Apple has fallen into a freezing point in the Indian market. A few days ago, it was reported the Apple iPhone market in India sold less than 1 million units in the first half of the year. Three Apple sales executives left the company while restructuring their business. According to a report from Counterpoint Research, it has only a 2.5% market share in India, and even in 2017, Apple sold only 3.2 million iPhones in India.
But not only Apple is experiencing more and more competitive pressure from India, Samsung, the number one manufacturer in the Indian market, has also increased its investment in India. Chinese phone makers have established factories there. As a result, they are able to make way cheaper smartphones that make a tough competition to the top brands. That’s why more and more Indian customers are looking towards those brands when buying a new phone.
Actually, the iPhone is not sold in India well because Apple has not paid much attention to the Indian market in the past. The Cupertino-based company didn’t make large-scale market research in order to understand the Indian market requirements and specifications. This caused real problems for the sales team. Indians focus on practicality and economy. So if Apple doesn’t do its best to prove the iPhone is the best offer in this sense, Indian won’t pay attention to it at all.
On the other hand, high tariffs in the Indian market have raised the price of imported electronic products such as the iPhone. Since India introduced the “India Manufacturing Plan” in 2014, it has been strategically raising import tariffs to support local manufacturing. The smartphone import tax rate has risen from 10% to 20%, and India has even refused to offer any tax benefits to Apple.
Why is India so resolutely refusing to offer any tax benefits to Apple? Obviously, the Indian government is taking into account India’s livelihood and income. As the country with the second largest population in the world, India’s economic situation and income situation are not optimistic. Today, India’s per capita GDP and income are less than a quarter of China’s, close to 20%, and per capita income ranks 136th in the world. Earlier, Indian media said that China’s poorest life was moderate in India.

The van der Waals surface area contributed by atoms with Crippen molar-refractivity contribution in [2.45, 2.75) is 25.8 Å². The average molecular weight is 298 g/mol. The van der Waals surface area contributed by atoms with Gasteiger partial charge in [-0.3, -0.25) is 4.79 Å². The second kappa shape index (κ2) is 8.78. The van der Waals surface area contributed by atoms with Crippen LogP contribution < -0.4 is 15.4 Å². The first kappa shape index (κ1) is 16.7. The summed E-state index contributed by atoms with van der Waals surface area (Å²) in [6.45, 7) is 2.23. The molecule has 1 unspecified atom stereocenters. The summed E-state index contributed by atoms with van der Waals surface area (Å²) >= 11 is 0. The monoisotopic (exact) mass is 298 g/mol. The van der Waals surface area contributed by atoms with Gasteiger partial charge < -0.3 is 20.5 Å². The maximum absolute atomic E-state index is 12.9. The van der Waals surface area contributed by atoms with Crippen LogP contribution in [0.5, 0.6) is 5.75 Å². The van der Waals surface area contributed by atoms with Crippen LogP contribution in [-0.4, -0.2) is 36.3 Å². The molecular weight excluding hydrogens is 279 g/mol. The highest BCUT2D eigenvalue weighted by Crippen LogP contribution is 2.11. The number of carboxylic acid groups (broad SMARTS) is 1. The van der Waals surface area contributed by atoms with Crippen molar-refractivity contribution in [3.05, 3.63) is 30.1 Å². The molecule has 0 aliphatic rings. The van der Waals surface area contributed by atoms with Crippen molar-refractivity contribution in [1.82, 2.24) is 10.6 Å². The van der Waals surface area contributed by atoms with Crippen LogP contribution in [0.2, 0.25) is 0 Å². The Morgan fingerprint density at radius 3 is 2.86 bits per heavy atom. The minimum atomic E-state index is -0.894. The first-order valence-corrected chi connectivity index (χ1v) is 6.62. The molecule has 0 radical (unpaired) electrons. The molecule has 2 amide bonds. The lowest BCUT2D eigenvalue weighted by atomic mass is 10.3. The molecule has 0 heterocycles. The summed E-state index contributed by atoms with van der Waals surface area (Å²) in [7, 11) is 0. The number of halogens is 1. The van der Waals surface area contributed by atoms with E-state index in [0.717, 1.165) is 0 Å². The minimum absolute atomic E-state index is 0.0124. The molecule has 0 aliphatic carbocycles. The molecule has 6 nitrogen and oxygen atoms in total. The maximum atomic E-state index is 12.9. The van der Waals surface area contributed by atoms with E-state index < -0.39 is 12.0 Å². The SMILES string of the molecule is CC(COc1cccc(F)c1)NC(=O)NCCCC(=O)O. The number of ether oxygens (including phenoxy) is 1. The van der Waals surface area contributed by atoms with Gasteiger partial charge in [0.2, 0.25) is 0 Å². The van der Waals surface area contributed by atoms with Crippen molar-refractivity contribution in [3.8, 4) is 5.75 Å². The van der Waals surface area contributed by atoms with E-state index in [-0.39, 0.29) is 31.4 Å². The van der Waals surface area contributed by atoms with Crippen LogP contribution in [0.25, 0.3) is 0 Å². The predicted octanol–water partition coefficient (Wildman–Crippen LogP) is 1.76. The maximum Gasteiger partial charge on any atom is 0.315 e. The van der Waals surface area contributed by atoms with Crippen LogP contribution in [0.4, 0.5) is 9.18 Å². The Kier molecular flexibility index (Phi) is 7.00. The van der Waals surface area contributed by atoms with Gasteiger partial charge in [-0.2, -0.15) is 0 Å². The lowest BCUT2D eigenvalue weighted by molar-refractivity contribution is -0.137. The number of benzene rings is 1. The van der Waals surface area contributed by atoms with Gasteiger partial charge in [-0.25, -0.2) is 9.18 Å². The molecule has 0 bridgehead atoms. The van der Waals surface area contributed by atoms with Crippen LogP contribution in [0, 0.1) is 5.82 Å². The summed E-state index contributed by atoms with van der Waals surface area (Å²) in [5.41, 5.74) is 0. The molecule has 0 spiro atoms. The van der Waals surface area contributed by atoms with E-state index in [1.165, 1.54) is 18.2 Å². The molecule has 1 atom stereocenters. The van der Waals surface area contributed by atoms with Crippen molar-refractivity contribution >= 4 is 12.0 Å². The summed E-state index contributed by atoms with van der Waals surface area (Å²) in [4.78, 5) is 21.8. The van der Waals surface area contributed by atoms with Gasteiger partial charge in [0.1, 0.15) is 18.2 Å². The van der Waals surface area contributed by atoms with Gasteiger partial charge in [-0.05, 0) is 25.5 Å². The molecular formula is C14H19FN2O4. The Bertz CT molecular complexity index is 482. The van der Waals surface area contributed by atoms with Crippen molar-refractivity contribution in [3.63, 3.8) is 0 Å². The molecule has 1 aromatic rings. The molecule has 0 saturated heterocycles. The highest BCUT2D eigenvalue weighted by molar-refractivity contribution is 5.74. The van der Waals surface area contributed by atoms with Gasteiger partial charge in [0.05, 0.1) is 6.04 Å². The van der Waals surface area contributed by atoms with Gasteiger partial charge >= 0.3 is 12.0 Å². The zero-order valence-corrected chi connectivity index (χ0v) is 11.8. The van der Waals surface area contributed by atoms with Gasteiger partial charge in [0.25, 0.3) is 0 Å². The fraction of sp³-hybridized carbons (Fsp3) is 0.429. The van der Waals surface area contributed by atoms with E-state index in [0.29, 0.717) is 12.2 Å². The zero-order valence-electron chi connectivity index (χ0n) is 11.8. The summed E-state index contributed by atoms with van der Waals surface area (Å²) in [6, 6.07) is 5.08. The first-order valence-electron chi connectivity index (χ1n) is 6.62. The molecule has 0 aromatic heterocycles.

According to India’s economic growth rate, India’s annual growth rate has reached 7.2%. From the next 5 to 10 years, it may not rise to 40% to 50% of China’s per capita income. But even if it can reach this data, most Indian people still can’t afford the iPhone. Forbes issued a statement saying that even if China’s economic growth stops completely, and India’s economy grows at a rate of 10% a year, India will not catch up with China until 2034.
Therefore, for Indians, limited income needs to be more spent on livelihood, medical care, education, household food and clothing consumption, pensions, etc. Therefore, India’s national policy orientation is to protect national industries and expand employment.
However, Apple did not recognize India’s national conditions and facts, and also proposed various preferential policies in India. Some Indian officials said that Apple’s request is unprecedented in foreign companies, such as requiring tax-free treatment for parts, capital expenditures, manufacturing operations and other businesses in the next 15 years.
In fact, like a person, Apple needs to know how to choose and give up. Based on the cost and market timing, as well as India’s current competitive landscape and the difficulty of rushing, Apple is actually considering giving up the Indian market.